This article relies largely or entirely on a single source. (May 2016)
Corporeal mime is an aspect of physical theater whose objective is to place drama inside the moving human body, rather than to substitute gesture for speech as in pantomime. In this medium, the mime must apply to physical movement those principles that are at the heart of drama: pause, hesitation, weight, resistance and surprise. Corporeal mime accentuates the vital importance of the body and physical action on stage.
Étienne Decroux's dramatic corporeal mime is taking the body as a main means of expression and the actor as a starting point for creation with the aim of "making the invisible visible" (Étienne Decroux), of allowing the actor to show thought movement. |
Art of movement rather than art of silence, dramatic corporeal mime is first of all the art of the actor/actress. An actor, whatever his artistic ambition might be, must, before all, be present, "be" on stage and this presence is shown through the body. The body is what sustains the costume, what the spectator sees, what carries the voice. It is the skeleton, the hand in the glove. |
It was developed primarily by Étienne Decroux, who was heavily influenced by his training with Jacques Copeau at the École du Vieux-Colombier. He created this method and technique for creative performers wishing to transform their ideas into a physical reality, in order to devise a new style of theater "making visible the invisible," as Decroux put it.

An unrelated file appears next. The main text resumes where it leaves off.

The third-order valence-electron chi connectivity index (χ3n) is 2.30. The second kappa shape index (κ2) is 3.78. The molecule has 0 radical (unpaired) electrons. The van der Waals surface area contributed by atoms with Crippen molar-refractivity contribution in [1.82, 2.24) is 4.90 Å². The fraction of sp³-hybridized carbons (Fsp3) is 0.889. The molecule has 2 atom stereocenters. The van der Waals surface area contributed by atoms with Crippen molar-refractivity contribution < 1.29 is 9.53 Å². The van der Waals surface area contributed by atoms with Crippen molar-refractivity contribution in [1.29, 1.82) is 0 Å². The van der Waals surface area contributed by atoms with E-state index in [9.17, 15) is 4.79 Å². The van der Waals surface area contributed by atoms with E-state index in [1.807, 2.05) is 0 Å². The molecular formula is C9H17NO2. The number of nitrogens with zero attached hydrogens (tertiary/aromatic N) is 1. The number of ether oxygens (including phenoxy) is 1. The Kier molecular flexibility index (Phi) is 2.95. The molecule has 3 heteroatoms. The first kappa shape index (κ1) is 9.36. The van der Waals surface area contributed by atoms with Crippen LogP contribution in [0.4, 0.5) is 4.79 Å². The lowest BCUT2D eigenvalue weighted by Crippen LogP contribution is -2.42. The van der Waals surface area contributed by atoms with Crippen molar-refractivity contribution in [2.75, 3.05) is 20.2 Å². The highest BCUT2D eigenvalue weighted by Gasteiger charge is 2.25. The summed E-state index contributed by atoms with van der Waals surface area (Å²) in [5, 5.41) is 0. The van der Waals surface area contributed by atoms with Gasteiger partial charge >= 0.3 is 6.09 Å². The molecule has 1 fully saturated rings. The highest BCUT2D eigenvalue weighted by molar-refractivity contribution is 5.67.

The objectives of corporeal mime are to enable the actor to become more autonomous in creating metaphor-based physical theater pieces, which may include text, but are not based on text, i.e., to give the actor greater access to physical metaphors in work in traditional plays, and to increase the actor's strength, agility, flexibility and imaginative powers.
While Decroux's movement style was quite different from the commedia dell'arte from which 19th century pantomime took as its model, Decroux was influenced by this classical art form. Decroux worked extensively with Piccolo Teatro (Milan), training actors and choreographing Arlecchino an adaptation of Goldoni's Servant of Two Masters directed by Giorgio Strehler. Coincidentally, Jacques Lecoq, another famous mime teacher worked as a movement teacher at Piccolo Teatro until he was succeeded by Decroux.
Unlike classical pantomime, corporeal mime was also no longer an anecdotal art that used conventional gestures to create illusions of objects or persons.
Corporeal mimes seek to express abstract and universal ideas and emotions through codified movements of the entire body (but most especially the trunk--the face and hands are confined to a secondary role in this movement form) Some corporeal mimes write their own texts, as did the Greek mime-authors, integrating the mime-actor's art with the author's. They also include props, costumes, masks, lighting effects and music. Because it contains movement expression along with other elements, it is often loosely alluded to as physical or movement theater.